Planning the family Summer…

Have you ever started a puzzle without all of the pieces? How about one that keeps changing as you put pieces into place? That’s how planning the summer feels to me. It’s not an easy task: Where do I start? Are we able to go on a vacation? Camps or hire a sitter? What’s our budget? What are the kids’ friends doing? And, as I work from home, how will I get my work done juggling it all?

I have learned the hard way that not enough camps and activities translate to stress for Mom. Which, in turn, is hard on the entire family. I could just schedule them every week, as they love camps, sports, swimming … But is that what’s best for them? For me? For the family? 

This summer, the summer where we come out of COVID, I am thinking about this again in a new light and finding these articles helpful as I try to strike the right balance for all of us after this challenging year. 

The downside of no downtime for kids”, is about balancing your summer plans to build character in your kids and create stronger family connection.

In the article, Dorothy Sluss, an associate professor of elementary and early childhood education at James Madison University and president of the U.S. chapter of the International Play Association, said that for every week of intensive activity or sleepaway camp, children need three weeks of less-structured time.

A 3-1 ratio. How does that sound to you?

Dr. Alvin Rosenfeld, author of “The Over-Scheduled Child,” said, “Hard and fast rules on numbers of activities or hours of free time aren’t necessary. Parents should listen to their instincts. If you sense you’ve gone beyond the tipping point, cut back 5 percent, cut back one night a week, have a ‘no-activity day’ twice a month. You’ll feel you have to yell at your kids a little less and that you’re not in crazy zone anymore.”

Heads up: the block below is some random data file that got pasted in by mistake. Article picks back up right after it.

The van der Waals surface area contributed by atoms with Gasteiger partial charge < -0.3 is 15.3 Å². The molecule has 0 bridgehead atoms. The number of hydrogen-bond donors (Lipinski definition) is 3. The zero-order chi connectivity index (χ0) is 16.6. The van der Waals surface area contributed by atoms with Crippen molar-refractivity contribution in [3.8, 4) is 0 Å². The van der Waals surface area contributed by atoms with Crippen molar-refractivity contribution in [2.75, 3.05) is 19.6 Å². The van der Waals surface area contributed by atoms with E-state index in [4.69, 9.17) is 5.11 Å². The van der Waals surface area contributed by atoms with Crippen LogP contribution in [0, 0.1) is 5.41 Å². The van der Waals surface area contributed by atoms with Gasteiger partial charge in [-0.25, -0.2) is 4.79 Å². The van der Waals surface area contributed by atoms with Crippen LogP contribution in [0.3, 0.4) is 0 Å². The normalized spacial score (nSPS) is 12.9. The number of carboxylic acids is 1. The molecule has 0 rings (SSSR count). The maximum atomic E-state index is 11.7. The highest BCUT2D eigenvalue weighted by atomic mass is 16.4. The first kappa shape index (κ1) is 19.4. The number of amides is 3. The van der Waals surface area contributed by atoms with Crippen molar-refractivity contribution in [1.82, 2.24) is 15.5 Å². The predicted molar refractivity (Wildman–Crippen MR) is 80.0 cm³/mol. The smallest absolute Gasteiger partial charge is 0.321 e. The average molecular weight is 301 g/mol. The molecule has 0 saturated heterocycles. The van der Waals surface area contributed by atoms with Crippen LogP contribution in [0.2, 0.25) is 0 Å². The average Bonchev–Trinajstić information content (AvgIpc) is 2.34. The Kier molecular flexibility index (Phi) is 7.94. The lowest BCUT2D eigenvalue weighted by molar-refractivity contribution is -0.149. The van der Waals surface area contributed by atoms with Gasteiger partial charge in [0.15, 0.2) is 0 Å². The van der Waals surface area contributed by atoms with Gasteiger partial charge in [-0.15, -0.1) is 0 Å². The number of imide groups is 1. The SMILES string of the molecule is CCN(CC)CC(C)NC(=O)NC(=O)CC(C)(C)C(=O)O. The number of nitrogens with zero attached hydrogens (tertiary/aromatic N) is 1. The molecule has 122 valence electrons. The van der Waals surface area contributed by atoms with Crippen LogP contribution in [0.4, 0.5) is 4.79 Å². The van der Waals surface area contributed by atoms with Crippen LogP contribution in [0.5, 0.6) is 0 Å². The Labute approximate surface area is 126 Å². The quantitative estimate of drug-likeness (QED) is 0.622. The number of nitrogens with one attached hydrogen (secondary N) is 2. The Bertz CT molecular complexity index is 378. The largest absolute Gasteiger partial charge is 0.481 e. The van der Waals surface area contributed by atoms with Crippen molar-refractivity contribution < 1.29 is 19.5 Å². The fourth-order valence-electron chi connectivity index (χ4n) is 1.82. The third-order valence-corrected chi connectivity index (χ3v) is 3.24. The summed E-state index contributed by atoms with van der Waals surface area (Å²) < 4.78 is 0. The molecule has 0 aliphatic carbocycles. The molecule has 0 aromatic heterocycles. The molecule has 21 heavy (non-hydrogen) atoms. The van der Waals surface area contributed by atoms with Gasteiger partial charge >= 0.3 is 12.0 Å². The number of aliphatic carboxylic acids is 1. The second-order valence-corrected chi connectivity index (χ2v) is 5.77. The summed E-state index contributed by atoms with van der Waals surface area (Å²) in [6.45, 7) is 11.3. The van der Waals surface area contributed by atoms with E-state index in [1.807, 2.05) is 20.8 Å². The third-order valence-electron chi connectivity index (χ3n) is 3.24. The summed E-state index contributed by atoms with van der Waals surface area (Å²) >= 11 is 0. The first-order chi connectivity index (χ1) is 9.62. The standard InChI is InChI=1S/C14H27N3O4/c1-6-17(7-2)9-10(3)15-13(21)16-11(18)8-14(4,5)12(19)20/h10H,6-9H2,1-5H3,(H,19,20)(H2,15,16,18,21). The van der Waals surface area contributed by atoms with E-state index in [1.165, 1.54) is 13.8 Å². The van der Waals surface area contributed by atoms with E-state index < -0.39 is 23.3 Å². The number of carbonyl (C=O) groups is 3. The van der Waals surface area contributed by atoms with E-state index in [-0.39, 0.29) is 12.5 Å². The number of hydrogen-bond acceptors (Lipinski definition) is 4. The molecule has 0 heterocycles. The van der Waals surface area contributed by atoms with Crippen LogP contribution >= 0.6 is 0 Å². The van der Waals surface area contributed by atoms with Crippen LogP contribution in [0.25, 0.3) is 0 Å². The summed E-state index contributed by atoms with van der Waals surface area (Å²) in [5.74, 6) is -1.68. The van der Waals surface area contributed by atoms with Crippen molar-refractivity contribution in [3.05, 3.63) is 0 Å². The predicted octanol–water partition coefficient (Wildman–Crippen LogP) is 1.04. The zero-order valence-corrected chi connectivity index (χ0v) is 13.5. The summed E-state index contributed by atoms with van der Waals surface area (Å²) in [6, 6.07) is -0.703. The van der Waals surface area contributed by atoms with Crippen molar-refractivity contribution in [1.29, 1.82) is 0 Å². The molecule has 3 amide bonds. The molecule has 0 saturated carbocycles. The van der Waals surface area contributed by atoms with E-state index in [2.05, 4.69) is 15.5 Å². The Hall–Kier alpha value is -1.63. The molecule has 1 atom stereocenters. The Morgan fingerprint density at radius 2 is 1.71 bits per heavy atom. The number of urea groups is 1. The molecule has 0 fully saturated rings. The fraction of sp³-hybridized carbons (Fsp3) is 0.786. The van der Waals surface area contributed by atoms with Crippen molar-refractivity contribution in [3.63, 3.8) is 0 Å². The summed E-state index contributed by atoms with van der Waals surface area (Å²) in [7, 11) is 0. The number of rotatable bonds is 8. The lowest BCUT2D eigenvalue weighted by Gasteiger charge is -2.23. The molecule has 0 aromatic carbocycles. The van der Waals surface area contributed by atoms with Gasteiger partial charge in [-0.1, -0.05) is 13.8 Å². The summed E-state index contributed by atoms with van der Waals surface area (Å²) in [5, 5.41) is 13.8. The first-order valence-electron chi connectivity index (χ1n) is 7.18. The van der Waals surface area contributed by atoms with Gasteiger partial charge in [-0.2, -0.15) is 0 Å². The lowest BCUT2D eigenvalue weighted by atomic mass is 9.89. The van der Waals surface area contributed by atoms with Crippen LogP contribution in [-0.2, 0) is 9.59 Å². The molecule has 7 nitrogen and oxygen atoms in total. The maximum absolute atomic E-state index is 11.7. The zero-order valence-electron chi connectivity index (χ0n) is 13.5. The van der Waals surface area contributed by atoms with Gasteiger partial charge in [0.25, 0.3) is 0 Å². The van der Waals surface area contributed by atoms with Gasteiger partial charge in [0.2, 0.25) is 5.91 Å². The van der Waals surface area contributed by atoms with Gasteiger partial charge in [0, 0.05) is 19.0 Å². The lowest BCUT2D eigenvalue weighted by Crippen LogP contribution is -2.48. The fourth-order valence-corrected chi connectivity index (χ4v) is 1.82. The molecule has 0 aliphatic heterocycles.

In the past, I’ve tried to stay to around a 1-1 ratio of unstructured to structured time in the summer. And I have to say the first week of downtime is really hard as kids do exactly what you’d think they would – fight and ask for screen time. But once they realize I’m holding my ground, they get past it and start being creative, they read books, talk, play and have fun.  This ratio seems to work for me.

What do you do? What’s the right ratio for your family?

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You may also want to check out:

The Benefits of Under-Scheduling Your Child by Education.Com

Friend Or Foe? The Ultimate Screen Time Guide For Kids by Jenny Silverstone, MomLoveBest

A Cure for Hyper-Parenting by Pamela Druckerman